Soon after the March 17 closure, the Upper Eastside record store opened an online shop and began offering curbside pickup. By the following month, Technique was partnering with downtown's Niu Kitchen for a curated vinyl-and-wine pairing program. Those measures have "kept us alive," Ramirez says. But like most small businesses around the U.S., he admits the shop has racked up thousands of dollars in debt over the past three months, including some from the first round of federal loans. Adding to the impact was the postponement of April's Record Store Day, which is comparable to Black Friday for record shops and last year accounted for nearly 25 percent of total U.S. vinyl album sales.
Ramirez had planned to reopen on June 1, with strict social-distancing measures. But he pushed back the date in response to the killing of George Floyd in Minneapolis. "There are issues that need to be addressed globally and it feels inappropriate to think about anything else at this time," he announced on Technique's social-media feeds.
Even when he spoke with New Times by phone days earlier, it was clear Ramirez was having trouble mustering enthusiasm for Technique's return amid the upheaval.
“I’m gonna be totally honest with you," he said. "Given everything that’s going on at the moment — globally and even within our own country — it’s kind of hard for me to even get excited about reopening right now, just because I think we have bigger problems.”
On Friday, June 5, Ramirez finally opened his doors, even as he encouraged his clientele to focus on the national issues. On checkout, customers are invited to add a contribution to social-justice organizations that the shop will match dollar for dollar. Initial beneficiaries include Dream Defenders, the Community Justice Project, and the George Floyd Memorial Fund. "More will come as we raise and match funds in the days, weeks, months to come," Ramirez promised.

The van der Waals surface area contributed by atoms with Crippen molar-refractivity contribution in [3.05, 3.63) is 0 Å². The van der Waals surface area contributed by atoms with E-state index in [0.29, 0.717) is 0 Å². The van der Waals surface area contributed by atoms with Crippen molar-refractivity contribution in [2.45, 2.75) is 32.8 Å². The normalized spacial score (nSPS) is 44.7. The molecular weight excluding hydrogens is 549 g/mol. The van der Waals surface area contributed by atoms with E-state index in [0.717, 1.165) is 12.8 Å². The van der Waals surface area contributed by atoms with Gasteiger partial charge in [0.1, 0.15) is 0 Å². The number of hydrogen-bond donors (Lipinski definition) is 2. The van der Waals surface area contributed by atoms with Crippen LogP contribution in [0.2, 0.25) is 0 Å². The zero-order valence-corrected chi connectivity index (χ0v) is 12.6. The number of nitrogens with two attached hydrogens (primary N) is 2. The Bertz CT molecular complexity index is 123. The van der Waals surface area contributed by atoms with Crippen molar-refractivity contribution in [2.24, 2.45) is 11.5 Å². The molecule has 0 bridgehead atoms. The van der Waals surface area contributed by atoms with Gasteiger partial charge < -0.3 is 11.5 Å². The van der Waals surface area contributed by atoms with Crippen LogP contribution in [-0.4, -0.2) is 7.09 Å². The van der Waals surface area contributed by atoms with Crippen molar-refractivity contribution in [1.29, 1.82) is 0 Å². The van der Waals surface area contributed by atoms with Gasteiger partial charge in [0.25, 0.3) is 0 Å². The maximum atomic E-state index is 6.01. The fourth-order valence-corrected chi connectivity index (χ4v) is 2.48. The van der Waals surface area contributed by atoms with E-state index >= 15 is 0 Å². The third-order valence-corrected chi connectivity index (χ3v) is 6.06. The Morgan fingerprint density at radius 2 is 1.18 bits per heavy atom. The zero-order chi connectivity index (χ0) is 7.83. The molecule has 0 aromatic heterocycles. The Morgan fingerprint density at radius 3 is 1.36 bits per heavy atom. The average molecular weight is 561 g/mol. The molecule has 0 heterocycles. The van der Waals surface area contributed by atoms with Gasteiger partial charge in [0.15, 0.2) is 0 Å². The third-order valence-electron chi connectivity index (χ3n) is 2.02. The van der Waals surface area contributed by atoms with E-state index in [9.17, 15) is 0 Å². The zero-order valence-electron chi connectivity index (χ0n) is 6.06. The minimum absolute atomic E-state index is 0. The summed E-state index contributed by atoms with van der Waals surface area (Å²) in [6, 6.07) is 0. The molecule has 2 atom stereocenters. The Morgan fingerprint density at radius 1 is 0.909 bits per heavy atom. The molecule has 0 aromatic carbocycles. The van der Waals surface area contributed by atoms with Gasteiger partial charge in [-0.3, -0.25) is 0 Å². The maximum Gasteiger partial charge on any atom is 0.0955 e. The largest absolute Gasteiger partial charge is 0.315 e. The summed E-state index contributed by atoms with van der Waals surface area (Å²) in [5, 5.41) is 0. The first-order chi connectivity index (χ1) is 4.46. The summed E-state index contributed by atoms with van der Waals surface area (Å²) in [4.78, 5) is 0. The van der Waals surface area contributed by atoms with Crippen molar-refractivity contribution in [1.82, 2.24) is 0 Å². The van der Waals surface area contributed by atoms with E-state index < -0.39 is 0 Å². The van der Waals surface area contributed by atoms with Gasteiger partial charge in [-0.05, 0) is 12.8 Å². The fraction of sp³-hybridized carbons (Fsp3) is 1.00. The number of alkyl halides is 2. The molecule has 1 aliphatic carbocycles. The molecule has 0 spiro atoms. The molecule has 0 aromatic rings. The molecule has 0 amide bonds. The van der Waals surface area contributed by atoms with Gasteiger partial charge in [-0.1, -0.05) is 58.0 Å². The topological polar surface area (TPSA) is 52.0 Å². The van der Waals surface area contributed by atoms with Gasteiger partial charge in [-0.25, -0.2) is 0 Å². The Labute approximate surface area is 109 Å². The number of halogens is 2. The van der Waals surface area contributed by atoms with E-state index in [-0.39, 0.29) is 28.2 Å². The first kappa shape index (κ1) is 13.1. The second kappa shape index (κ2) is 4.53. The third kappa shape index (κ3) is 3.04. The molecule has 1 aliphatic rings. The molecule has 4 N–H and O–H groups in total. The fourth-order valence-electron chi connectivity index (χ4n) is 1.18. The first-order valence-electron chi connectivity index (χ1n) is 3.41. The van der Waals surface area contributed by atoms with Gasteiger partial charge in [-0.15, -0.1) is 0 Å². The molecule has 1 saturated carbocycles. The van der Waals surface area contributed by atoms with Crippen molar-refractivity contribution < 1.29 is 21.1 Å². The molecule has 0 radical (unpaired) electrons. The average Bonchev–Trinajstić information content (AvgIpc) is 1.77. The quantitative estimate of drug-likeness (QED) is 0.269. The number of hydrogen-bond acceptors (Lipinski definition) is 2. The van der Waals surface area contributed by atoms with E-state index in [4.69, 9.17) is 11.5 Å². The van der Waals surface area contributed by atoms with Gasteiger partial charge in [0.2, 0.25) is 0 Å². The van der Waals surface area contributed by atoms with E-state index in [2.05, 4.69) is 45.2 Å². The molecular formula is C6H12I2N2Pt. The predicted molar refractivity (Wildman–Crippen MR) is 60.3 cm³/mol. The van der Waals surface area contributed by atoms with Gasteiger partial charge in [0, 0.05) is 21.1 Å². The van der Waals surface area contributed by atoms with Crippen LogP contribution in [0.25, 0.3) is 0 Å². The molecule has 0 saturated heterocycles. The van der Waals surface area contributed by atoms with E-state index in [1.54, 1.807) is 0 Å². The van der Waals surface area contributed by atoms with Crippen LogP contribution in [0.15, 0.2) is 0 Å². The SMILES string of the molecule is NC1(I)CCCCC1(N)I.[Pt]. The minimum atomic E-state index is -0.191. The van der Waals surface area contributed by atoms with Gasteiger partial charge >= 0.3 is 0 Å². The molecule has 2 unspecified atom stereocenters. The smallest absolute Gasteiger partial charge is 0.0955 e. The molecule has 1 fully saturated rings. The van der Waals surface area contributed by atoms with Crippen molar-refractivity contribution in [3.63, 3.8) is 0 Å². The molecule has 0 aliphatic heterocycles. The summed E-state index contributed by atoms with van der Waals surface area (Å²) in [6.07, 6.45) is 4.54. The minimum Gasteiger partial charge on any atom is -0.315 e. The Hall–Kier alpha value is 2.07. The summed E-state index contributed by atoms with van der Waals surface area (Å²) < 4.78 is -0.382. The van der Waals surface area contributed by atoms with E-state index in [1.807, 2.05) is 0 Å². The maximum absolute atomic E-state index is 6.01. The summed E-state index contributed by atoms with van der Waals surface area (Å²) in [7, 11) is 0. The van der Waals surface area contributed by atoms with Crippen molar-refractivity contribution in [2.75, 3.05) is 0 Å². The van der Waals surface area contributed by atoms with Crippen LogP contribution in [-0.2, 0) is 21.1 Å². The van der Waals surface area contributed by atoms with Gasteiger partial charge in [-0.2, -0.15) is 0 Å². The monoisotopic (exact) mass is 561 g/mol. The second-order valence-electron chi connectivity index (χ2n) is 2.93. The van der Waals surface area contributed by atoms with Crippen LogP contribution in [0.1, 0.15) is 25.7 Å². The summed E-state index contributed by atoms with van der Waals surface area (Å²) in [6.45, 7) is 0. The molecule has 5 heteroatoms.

Along with raising money for the cause, Ramirez says his top priority is "creating a low-stress environment where everyone is welcome and everyone is safe." To that end, the store has instituted strict social-distancing measures. For now, the store allows five customers inside at a time, with the option to reserve one-hour blocks via Technique's website. The shop books three appointments per hour, leaving room for two walk-ins. Customers are required to wear masks and gloves; Technique provides the latter.
Ramirez knows all too well the importance of adhering to the safety measures. His younger brother was hospitalized for ten days in New Orleans after contracting COVID-19.
"This is just stuff," says Ramirez of the records that line Technique walls. "This is commerce. You can't replace that with a human life. So my concern is going to be more toward the area of safety and the conditions and the comfort levels of my customers than making money." He emphasizes that the store may tweak its approach as conditions warrant and customers ease back into in-store browsing.
"My shop is known as a digging spot," he says. "It’s not a mail-order place. Save that for Amazon. I have no interest in doing that. What I think people like about my shop is that there’s an influx of records coming in every day, all different types, and the curation’s very good and very organized. I take a lot of pride in that and so does my crew, so it’s about being able to adjust to how things are going to be moving forward."
Technique Records. 880 NE 79th St., Miami; 786-717-6622; techniquerecords.com.